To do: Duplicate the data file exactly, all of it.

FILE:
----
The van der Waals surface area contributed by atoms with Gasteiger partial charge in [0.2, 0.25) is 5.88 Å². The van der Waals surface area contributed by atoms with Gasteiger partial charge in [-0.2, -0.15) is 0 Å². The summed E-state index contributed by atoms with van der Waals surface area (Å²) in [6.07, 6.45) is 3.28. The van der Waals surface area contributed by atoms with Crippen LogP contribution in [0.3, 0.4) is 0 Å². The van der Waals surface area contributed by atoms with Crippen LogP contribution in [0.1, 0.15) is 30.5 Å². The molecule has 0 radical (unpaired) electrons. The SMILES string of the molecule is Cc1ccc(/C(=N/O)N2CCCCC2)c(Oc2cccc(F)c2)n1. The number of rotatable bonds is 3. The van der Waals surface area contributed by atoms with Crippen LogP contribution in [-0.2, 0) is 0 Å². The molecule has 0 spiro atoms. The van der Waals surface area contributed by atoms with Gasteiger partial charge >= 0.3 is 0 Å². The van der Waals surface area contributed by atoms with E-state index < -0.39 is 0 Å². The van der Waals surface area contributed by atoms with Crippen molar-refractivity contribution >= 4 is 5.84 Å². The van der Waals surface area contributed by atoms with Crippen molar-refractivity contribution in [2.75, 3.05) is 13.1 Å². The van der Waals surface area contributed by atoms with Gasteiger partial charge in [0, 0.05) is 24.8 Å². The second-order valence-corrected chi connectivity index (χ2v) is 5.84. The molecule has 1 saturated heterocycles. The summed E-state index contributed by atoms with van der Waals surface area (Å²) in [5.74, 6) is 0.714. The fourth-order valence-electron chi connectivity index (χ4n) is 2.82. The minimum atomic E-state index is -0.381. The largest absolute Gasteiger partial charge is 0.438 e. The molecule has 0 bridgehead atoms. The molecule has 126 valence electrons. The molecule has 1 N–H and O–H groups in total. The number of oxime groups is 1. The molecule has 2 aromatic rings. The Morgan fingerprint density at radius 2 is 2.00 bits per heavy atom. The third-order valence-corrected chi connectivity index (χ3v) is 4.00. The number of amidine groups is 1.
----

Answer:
The van der Waals surface area contributed by atoms with Gasteiger partial charge in [0.2, 0.25) is 5.88 Å². The van der Waals surface area contributed by atoms with Gasteiger partial charge in [-0.2, -0.15) is 0 Å². The summed E-state index contributed by atoms with van der Waals surface area (Å²) in [6.07, 6.45) is 3.28. The van der Waals surface area contributed by atoms with Crippen LogP contribution in [0.3, 0.4) is 0 Å². The van der Waals surface area contributed by atoms with Crippen LogP contribution in [0.1, 0.15) is 30.5 Å². The molecule has 0 radical (unpaired) electrons. The SMILES string of the molecule is Cc1ccc(/C(=N/O)N2CCCCC2)c(Oc2cccc(F)c2)n1. The number of rotatable bonds is 3. The van der Waals surface area contributed by atoms with Crippen LogP contribution in [-0.2, 0) is 0 Å². The molecule has 0 spiro atoms. The van der Waals surface area contributed by atoms with Gasteiger partial charge >= 0.3 is 0 Å². The van der Waals surface area contributed by atoms with E-state index < -0.39 is 0 Å². The van der Waals surface area contributed by atoms with Crippen molar-refractivity contribution >= 4 is 5.84 Å². The van der Waals surface area contributed by atoms with Crippen molar-refractivity contribution in [2.75, 3.05) is 13.1 Å². The van der Waals surface area contributed by atoms with Gasteiger partial charge in [0, 0.05) is 24.8 Å². The second-order valence-corrected chi connectivity index (χ2v) is 5.84. The molecule has 1 saturated heterocycles. The summed E-state index contributed by atoms with van der Waals surface area (Å²) in [5.74, 6) is 0.714. The fourth-order valence-electron chi connectivity index (χ4n) is 2.82. The minimum atomic E-state index is -0.381. The largest absolute Gasteiger partial charge is 0.438 e. The molecule has 0 bridgehead atoms. The molecule has 126 valence electrons. The molecule has 1 N–H and O–H groups in total. The number of oxime groups is 1. The molecule has 2 aromatic rings. The Morgan fingerprint density at radius 2 is 2.00 bits per heavy atom. The third-order valence-corrected chi connectivity index (χ3v) is 4.00. The number of amidine groups is 1.